William Ruxton is wrong about Virginia stealing water from Maryland [letters, Dec. 17]. The Washington Suburban Sanitary Commission (WSSC) does not have sole claim to the water in the existing reservoirs.
Twenty years ago, the three major water utilities in the Washington area -- the Washington Aqueduct, serving the District, Arlington and parts of Fairfax County; the Fairfax County Water Authority; and the WSSC -- agreed to share the nearly $100 million cost of buying the water storage in the Jennings Randolph Reservoir on the North Branch from the federal government and building the Little Seneca Reservoir in Montgomery County to serve all their needs in time of drought. The Fairfax authority paid its share of the cost and is entitled to a share of any water released from these projects. The agreements provided that decisions as to when, and how much, water should be released would be made not by the utilities but by officials at the Interstate Commission on the Potomac River Basin. Thanks to those farsighted actions, the area was spared water restrictions last summer.
In addition, all three utilities signed a legally binding "Low Flow Allocation Agreement" that ensures that in a drought so severe that the reservoir releases cannot meet the demand, each utility will receive a fair and equitable percentage of all available water based on historical need.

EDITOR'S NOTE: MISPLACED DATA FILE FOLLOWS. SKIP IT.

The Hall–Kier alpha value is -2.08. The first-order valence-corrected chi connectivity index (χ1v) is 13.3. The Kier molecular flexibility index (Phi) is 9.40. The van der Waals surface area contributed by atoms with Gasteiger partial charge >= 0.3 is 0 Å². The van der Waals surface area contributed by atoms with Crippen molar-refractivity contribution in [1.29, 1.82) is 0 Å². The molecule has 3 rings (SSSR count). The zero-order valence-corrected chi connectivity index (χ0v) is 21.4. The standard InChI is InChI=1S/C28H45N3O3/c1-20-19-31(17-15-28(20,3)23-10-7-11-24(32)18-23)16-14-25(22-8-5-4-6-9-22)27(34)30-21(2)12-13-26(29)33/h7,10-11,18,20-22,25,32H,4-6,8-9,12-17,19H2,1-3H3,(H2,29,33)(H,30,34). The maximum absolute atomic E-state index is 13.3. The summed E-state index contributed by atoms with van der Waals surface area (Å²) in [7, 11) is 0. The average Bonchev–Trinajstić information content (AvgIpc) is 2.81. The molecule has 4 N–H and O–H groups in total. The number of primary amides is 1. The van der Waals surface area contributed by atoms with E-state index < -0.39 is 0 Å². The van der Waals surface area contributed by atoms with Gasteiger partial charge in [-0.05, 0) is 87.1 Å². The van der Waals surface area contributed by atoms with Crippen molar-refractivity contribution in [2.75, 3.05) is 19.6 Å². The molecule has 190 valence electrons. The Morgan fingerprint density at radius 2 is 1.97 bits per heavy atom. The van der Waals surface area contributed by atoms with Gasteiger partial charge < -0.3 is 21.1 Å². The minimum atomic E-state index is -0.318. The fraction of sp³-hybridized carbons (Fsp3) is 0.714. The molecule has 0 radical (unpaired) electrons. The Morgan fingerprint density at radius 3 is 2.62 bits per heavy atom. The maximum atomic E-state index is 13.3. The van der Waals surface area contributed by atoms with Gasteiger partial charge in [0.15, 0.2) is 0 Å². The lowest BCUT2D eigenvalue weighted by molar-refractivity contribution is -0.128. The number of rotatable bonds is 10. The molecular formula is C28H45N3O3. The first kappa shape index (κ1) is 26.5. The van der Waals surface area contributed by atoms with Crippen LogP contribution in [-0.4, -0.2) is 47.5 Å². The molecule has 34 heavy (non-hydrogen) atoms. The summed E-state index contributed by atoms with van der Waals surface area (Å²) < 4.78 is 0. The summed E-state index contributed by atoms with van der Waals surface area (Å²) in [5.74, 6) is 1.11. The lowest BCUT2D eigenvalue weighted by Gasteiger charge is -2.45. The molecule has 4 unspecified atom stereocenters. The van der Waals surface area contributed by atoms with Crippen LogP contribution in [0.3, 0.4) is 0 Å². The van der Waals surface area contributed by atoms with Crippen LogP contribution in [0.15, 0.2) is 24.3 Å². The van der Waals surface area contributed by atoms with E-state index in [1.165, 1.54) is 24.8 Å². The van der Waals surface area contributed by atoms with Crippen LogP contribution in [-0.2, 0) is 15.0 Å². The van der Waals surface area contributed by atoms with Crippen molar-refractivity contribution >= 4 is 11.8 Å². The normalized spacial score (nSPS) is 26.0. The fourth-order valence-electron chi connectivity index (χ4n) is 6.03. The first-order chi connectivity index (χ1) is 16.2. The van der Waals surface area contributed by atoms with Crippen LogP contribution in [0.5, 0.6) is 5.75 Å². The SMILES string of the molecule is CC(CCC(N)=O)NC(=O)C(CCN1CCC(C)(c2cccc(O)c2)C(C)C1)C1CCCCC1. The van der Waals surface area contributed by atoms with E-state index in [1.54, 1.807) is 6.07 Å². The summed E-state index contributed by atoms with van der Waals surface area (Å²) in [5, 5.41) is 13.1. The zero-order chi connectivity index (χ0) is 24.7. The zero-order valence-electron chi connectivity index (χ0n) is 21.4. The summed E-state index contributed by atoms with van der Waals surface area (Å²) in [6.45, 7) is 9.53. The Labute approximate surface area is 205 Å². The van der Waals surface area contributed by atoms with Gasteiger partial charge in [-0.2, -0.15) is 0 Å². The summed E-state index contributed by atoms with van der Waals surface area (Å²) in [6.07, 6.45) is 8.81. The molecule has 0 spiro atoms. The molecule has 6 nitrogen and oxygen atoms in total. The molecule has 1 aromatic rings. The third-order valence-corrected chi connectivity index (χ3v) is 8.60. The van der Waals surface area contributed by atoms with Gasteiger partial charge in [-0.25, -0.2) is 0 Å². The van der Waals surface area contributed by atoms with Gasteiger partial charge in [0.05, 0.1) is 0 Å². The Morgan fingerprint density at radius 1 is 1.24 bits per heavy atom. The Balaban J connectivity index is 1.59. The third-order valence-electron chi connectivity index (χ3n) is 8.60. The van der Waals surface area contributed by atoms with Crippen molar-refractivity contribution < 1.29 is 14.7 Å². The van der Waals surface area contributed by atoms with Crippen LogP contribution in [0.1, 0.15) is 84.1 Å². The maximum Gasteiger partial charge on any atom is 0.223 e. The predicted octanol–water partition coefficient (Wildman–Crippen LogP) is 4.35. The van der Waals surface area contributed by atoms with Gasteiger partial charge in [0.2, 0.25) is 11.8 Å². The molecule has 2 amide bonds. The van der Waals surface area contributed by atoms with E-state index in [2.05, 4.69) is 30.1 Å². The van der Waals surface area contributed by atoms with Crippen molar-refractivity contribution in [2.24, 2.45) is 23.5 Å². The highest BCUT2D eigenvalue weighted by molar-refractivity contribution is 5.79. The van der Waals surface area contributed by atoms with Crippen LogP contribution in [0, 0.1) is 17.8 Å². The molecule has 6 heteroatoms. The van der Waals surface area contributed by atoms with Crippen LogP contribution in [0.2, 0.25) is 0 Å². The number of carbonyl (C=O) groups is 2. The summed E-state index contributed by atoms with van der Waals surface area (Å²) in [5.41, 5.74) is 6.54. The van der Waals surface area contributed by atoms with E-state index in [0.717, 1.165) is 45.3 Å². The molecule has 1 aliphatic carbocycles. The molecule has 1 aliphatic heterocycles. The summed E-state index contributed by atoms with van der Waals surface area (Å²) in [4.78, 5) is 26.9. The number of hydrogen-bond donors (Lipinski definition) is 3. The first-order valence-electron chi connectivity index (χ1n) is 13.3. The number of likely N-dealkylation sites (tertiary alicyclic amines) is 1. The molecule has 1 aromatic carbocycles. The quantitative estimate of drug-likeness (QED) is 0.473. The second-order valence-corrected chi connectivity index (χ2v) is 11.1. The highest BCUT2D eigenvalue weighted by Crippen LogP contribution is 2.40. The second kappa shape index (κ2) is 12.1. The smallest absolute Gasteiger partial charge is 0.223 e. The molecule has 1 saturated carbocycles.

Further, the "polluted runoff" that Mr. Ruxton and others are concerned about is not confined to the Virginia side. At times the water quality at the intakes on the Maryland shore is just as bad, because of runoff emanating from the tributaries just upstream.
HARRY C. WAYS
The writer was chief of the Washington Aqueduct from 1972 to 1991.
Only a couple of months after a regional drought, David Snyder writes that the Potomac offers "abundant water" for utility companies ["Rural Community Wins Fight as Power Plant Pulls Back," Metro, Dec. 8].
Had it not been for billions of gallons drawn from upstream reservoirs, we would have really been in a fix. And the current drought is mild by historical standards, according to a Sept. 1 Outlook piece, "Dry, Dry Again."
Soon Frederick will be taking big gulps of the Potomac, and of course the Washington area continues to grow. The days of abundant water from the Potomac are over.